In my first act of hydromancy, I discern that we’re only witnessing the beginning of what empire’s spectral atmosphere has sowed. In Hampton, the telltale signs overflow. Climate change is a top concern for military forces that call the city home. Buckroe is eroding, partly due to an epidemic of quarters of the beach being parceled off for elite pleasure. Flooding occurs like clockwork. My mother’s cancer has been in remission for many years; she’s adopted pescetarianism to try to evade the “carcinogenosphere” that’s acutely injurious where I’m from.10 Astrida Neimanis, cultural theorist: “Colonialism is carried by currents in a weather-and-water world of planetary circulation.”11

In my second act of hydromancy, I foresee Virginia underwater—a climax in the unspooling happening inaugurated by that critical landing at Fort Monroe. I also see the emergence of technologies for survival: the growth of gills, the engineering of floating cities, the dissemination of new schemes of care that chew through necrophiliac structures like mealworms munching on polystyrene.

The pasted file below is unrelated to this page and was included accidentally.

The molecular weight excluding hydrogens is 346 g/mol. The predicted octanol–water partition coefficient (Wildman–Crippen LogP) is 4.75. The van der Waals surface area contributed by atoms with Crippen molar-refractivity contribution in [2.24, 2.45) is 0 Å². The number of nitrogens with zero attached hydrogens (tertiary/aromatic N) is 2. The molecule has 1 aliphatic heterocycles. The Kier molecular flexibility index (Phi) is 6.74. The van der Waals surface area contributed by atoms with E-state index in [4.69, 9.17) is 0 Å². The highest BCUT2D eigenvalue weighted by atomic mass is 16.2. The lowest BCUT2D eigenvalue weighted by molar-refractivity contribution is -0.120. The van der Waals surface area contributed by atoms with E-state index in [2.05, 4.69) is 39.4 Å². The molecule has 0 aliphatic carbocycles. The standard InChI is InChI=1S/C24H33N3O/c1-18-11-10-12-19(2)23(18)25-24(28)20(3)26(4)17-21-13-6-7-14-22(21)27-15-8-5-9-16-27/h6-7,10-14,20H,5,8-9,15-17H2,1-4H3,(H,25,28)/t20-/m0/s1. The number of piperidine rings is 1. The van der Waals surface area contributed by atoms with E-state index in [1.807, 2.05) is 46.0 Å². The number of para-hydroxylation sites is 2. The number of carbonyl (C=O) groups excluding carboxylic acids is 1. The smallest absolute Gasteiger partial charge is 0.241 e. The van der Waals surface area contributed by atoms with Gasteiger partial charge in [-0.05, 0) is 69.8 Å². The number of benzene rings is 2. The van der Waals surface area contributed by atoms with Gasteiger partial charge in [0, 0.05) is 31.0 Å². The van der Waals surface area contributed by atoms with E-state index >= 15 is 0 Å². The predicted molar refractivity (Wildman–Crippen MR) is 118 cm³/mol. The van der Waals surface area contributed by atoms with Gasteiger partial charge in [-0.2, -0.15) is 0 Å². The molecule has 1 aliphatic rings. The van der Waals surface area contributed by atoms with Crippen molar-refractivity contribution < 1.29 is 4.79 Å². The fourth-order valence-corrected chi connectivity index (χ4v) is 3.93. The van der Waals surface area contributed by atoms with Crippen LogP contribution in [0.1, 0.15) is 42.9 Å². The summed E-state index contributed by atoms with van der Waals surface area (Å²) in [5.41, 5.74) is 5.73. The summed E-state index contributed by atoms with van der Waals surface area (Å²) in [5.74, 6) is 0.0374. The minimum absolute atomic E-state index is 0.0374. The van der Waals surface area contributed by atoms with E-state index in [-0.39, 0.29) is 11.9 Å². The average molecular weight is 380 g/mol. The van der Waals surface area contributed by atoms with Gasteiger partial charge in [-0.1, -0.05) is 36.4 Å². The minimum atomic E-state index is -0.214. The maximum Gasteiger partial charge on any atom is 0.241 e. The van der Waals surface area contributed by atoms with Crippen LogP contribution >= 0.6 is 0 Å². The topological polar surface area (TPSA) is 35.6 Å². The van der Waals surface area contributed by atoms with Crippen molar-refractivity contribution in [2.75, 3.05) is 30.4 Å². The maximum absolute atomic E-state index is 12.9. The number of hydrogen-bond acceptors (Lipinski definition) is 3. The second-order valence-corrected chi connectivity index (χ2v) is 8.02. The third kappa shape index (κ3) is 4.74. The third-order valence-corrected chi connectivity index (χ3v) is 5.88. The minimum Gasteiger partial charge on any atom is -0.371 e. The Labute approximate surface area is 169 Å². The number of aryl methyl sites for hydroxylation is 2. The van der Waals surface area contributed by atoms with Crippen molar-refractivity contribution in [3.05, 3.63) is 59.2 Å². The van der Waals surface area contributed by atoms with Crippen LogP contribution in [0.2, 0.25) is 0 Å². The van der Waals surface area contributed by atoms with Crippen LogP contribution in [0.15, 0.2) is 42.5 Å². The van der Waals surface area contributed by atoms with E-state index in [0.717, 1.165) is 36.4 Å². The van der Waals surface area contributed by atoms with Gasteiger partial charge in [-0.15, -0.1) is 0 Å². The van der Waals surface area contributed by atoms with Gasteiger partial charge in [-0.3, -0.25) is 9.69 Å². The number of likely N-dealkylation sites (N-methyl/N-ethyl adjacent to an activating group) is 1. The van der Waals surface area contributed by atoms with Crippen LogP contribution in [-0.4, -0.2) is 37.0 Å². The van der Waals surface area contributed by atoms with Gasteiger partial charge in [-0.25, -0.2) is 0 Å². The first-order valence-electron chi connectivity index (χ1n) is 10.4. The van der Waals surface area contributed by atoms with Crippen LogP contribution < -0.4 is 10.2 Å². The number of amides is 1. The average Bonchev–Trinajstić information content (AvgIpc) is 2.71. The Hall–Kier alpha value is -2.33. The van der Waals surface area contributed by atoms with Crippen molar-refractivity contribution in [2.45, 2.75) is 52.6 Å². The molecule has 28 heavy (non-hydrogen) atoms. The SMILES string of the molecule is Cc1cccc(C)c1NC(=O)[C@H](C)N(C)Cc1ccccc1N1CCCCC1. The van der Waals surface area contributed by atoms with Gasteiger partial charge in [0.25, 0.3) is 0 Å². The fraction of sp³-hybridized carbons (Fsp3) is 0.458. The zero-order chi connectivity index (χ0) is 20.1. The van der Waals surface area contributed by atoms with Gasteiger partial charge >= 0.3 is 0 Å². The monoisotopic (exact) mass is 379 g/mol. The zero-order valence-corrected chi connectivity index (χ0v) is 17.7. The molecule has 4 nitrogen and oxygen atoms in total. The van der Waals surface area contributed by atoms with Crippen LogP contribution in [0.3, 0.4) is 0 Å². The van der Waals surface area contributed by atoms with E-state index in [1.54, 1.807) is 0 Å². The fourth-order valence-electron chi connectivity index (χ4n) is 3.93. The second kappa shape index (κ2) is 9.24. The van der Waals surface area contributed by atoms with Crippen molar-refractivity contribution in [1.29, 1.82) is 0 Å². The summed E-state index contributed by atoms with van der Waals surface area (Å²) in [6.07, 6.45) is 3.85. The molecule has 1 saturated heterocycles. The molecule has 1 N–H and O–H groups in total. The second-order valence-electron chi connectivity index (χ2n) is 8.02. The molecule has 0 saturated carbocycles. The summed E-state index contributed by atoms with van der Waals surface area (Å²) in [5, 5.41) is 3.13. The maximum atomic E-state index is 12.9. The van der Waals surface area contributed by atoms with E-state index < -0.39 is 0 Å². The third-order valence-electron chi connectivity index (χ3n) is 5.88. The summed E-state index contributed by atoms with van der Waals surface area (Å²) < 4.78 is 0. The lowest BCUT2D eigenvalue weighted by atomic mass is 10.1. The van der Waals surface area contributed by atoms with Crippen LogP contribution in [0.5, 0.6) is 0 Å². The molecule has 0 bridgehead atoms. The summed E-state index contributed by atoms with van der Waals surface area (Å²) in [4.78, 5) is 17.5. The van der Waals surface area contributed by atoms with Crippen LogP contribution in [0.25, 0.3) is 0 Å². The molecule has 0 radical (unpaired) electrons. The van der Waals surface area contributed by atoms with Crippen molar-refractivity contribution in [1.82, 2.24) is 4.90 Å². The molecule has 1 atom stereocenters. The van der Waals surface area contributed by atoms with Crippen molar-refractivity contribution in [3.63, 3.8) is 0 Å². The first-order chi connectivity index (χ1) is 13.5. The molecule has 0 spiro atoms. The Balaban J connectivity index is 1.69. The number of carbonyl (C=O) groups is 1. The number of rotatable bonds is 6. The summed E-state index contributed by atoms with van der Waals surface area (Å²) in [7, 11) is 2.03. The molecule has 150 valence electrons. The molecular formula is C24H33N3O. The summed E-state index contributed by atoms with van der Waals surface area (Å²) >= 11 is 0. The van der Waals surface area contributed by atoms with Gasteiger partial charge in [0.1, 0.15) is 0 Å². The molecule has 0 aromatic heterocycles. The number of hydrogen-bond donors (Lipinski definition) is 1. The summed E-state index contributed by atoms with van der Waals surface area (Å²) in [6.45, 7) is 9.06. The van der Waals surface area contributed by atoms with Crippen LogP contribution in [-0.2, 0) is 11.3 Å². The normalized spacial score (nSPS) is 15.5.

In my third act of hydromancy, I deduce that death-defying acts can only go so far in ensuring the undead past doesn’t hold us captive.

[1] Astrida Neimanis, Bodies of Water: Posthuman Feminist Phenomenology (London: Bloomsbury Academic, 2019), 109.

[2] Christina Sharpe, In the Wake: On Blackness and Being (Durham, NC: Duke University Press, 2016), 14; emphasis added.

[3] Michel de Certeau, The Practice of Everyday Life, vol. 1, trans. Steven Rendall (Berkeley: University of California Press, 1988), 108. [4] Billy-Ray Belcourt, A History of My Brief Body (Columbus, OH: Two Dollar Radio, 2020), 11.

[5] Anne Boyer, A Handbook of Disappointed Fate (Brooklyn: Ugly Duckling Presse, 2018), 69.

[6] Anastasia (A) Khodyreva and Hannah Rowan, “(Very) Slippery Theories of Togetherness: An Ice Diary-Dialogue,” Ecoes #5 (2023).

[7] Andrew Kahrl, The Land Was Ours: African American Beaches from Jim Crow to the Sunbelt South (Cambridge, MA: Harvard University Press, 2012), 7.

[8] Kahrl, Land Was Ours, 182.

[9]  Kia LaBeija et al., Kia LaBeija & Julie Tolentino in Conversation (New York: Visual AIDS, 2018), 13.

[10] Anne Boyer, The Undying (New York: Farrar, Straus and Giroux, 2019), 78.

[11] Astrida Neimanis, Bodies of Water: Posthuman Feminist Phenomenology (London: Bloomsbury Academic, 2019), 118.

Amirio Freeman is a writer, interviewer, and Scorpio based in Washington, DC, exploring the relationship between humans and our more-than-human kin.